Evaluation of fruit-based amendments for the management of root-knot nematodes (Meloidgyne spp.) in tomato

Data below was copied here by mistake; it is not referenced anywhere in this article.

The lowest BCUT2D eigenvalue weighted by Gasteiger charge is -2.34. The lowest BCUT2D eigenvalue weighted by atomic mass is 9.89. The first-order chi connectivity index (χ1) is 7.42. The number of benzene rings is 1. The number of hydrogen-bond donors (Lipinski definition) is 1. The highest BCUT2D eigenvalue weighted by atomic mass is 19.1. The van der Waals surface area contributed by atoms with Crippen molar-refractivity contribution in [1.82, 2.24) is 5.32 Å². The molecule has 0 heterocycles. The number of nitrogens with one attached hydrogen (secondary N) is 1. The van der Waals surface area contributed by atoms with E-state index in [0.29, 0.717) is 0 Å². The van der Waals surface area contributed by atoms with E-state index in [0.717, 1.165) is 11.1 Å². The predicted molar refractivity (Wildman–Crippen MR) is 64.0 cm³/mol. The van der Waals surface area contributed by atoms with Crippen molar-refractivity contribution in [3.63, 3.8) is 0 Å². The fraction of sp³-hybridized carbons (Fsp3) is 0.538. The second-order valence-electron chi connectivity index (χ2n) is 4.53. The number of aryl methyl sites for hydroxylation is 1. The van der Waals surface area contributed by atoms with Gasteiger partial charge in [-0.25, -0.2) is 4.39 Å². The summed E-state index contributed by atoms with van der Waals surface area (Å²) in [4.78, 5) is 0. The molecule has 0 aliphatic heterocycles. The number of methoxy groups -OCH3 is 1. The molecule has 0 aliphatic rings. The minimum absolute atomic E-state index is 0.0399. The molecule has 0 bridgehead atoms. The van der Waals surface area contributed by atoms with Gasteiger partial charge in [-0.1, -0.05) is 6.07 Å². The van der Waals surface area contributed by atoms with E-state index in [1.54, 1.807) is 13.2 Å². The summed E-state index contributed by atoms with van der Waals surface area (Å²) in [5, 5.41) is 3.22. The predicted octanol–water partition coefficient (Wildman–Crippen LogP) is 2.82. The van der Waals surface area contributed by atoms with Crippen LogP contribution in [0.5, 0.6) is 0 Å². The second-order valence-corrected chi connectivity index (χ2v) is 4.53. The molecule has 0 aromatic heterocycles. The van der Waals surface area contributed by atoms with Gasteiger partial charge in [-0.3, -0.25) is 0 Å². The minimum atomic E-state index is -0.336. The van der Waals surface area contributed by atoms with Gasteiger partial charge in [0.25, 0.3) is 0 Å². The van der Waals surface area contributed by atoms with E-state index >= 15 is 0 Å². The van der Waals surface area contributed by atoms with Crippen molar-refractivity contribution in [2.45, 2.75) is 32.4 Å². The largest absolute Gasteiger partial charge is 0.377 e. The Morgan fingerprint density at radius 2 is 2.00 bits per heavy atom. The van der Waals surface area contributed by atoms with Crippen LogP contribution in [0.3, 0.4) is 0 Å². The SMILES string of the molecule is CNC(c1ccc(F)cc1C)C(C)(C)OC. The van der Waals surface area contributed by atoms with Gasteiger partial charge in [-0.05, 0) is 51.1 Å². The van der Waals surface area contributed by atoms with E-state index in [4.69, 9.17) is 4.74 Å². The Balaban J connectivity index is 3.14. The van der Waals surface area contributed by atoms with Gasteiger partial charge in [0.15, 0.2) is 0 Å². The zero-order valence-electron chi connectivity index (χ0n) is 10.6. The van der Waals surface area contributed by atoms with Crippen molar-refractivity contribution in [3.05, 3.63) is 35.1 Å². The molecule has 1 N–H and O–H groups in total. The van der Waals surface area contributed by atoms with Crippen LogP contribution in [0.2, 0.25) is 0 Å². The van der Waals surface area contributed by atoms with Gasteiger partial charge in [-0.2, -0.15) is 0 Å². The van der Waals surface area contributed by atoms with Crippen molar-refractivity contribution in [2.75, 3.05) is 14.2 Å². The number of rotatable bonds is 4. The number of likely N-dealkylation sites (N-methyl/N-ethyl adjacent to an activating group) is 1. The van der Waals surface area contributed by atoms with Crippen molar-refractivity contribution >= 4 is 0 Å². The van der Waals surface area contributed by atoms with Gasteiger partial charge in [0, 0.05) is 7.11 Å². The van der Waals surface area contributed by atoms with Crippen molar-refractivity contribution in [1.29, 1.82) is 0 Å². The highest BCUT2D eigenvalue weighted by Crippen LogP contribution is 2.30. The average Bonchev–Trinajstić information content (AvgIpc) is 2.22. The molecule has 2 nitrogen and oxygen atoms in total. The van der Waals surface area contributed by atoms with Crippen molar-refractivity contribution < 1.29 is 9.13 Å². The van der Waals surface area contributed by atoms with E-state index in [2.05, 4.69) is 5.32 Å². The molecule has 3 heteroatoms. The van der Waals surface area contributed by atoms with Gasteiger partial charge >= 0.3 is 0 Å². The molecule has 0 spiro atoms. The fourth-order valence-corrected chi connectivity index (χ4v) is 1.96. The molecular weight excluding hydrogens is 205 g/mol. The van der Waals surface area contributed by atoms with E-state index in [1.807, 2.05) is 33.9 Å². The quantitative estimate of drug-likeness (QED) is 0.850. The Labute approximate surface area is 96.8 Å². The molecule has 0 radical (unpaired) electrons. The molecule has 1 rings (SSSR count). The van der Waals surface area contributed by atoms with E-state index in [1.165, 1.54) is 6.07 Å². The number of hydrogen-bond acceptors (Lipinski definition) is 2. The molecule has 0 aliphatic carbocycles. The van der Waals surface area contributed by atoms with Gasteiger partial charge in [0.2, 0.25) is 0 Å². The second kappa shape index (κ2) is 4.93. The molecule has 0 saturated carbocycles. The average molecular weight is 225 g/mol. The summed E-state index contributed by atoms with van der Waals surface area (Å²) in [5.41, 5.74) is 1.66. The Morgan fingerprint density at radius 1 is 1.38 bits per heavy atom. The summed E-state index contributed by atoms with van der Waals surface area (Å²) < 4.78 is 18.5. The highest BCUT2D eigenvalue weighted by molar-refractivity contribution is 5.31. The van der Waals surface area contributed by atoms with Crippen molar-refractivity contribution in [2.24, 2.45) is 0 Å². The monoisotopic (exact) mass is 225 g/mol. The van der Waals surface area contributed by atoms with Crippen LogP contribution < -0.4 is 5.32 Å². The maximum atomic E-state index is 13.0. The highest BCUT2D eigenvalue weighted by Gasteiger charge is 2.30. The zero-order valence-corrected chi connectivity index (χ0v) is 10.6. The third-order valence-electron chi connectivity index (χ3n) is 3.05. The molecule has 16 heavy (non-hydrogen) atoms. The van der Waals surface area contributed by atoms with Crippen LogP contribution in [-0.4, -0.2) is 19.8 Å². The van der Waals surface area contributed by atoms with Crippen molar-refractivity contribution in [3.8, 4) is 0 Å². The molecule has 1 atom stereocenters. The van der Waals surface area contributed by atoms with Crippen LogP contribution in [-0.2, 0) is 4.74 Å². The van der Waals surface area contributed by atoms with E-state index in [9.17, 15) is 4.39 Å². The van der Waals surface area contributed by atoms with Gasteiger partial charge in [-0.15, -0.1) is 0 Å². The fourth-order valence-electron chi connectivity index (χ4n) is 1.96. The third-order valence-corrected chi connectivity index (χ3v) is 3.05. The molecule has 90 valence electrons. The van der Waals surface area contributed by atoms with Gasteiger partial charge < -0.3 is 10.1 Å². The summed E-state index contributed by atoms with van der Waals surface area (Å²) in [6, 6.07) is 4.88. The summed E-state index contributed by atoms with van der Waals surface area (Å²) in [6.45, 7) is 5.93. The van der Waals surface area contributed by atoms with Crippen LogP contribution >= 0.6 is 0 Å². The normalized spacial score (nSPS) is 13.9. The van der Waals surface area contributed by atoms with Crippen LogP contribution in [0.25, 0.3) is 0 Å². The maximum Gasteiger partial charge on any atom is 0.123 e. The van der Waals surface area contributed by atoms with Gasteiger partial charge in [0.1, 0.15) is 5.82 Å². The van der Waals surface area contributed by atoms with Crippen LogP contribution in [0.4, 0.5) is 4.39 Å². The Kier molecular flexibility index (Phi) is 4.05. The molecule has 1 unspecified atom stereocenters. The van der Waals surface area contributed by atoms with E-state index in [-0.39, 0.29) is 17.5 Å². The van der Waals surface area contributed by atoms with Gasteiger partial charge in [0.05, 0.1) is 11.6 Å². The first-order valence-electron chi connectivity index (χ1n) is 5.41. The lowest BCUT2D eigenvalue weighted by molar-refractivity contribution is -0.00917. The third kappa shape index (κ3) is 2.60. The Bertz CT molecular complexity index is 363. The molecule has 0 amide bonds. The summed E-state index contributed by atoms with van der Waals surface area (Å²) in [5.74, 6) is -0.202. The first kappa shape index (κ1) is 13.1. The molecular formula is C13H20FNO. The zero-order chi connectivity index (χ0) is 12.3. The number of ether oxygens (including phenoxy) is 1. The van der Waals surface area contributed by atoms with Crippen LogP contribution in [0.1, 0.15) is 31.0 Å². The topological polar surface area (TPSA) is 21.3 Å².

Vegetable crops are commonly grown by both commercial and resource-poor farmers in South Africa. They are widely used as fresh and processed vegetables and as a result serve as an income for subsistence farmers. However, vegetables are subject to attack by a large number of pests, such as insects and nematodes. Plant-parasitic nematodes are among the most important pests of vegetables and cause substantial quality and quantity yield losses. Control of nematode pests is largely based on the use of pre-plant fumigants, granular and soluble synthetic chemical nematicides of which some have been withdrawn from the market due to health and environmental concerns. One of the solutions lies in the development of natural strategies for controlling nematode pests in the rural farming sector of South Africa. Soil amendments, constituting of various plant and animal sources, were evaluated in glasshouse and fields for their effects on Meloidogyne spp. infecting tomato in comparison to the synthetic nematicide fenamiphos and untreated control. Under field conditions, the plant-based pit-composting treatments decreased nematode population densities, from 43 to 94%; with the citrus fruit-pit compost being the most effective (reducing nematode densities by up to 94%) and significantly enhanced yield by 100 to 400%. The application of citrus juices (grapefruit, lemon, mandarin and orange), citrus oils (lemon, lime and orange) and orange powder as soil amendments before planting tomato significantly suppressed the M. incognita root population densities compared to the untreated control under glasshouse conditions in tomato. Results from this present study furthermore showed that soil treatment with different dosages of lemon and orange juice significantly affected the Pf of M. incognita with higher rates of the orange juice resulting in lower Pf values. Moreover, results showed that the pre-plant, single-dose application exhibited adequate nematicidal effects since its Pf did not differ significantly from those of the follow-up applications. This is a further indication that farmers may benefit using citrus juices due to its cost-effectivity and less managerial inputs as demonstrated in this particular situation. These treatments were further tested under field conditions to evaluate the suppressive effect of different citrus oils, juices and orange powder applied as soil amendments on root-knot nematode population densities and their effect on free-living nematodes. The results demonstrated that a soil amendment of orange juice consistently resulted in a substantial reduction of the root-knot nematode population densities in the rhizosphere soil compared to the other citrus oil treatments in the first trial. For the 2nd trial, when considering both years of testing, the application of lemon juice resulted in a significant reduction (97%) in Meloidogyne population densities in 2017 in the rhizosphere soil compared to the untreated control. Despite treatments not differing significantly in 2016, the treatment with the juices in 2017 resulted in pronounced reductions of the root-knot nematode numbers, which were comparable to cadusaphos and oxamyl treatments. In 2016, the oils reduced the densities of Meloidogyne spp. and increased the number of free-living nematodes in the rhizosphere soil. With regard to yields, the results showed little and/or inconsistent increases for both the 1st and 2nd trials of the present study. Since the treatments did not differ from each other it may indicate that larger quantities of citrus-based juices, oils and powder should be evaluated under field conditions for improved growth or that it should be used in combination with other organic amendments and fertilizers. The results of the in vitro study clearly demonstrate the effect of the different concentrations and exposure times of the Citrus spp. fruit-based treatments on J2 hatching and motility. All the tested Citrus-fruit-based juices (orange and lemon) and oils (lemon and lime) were found to be effective at all concentrations in reducing J2 hatching. It was observed that the nematicidal potential of all these products was directly proportional to the concentration of the juices or oils because an increase in treatment concetration caused an increase in inhibition of J2 hatching.. The orange juice was the most effective among the tested juices and oils with respect to immotilize J2. However, other Citrus fruit-based amendments were also effective in causing J2 motility with varying degrees at different concentrations and different exposure times. Further experiments are needed to evaluate the economic aspects and nematicidal activity under in vitro and in vivo conditions with other nematode species affecting high value crops and in different soil types. It will also be necessary to identify, charectarize the nematotoxic compounds, determine their mode of action before they can be included in integrated pest management system.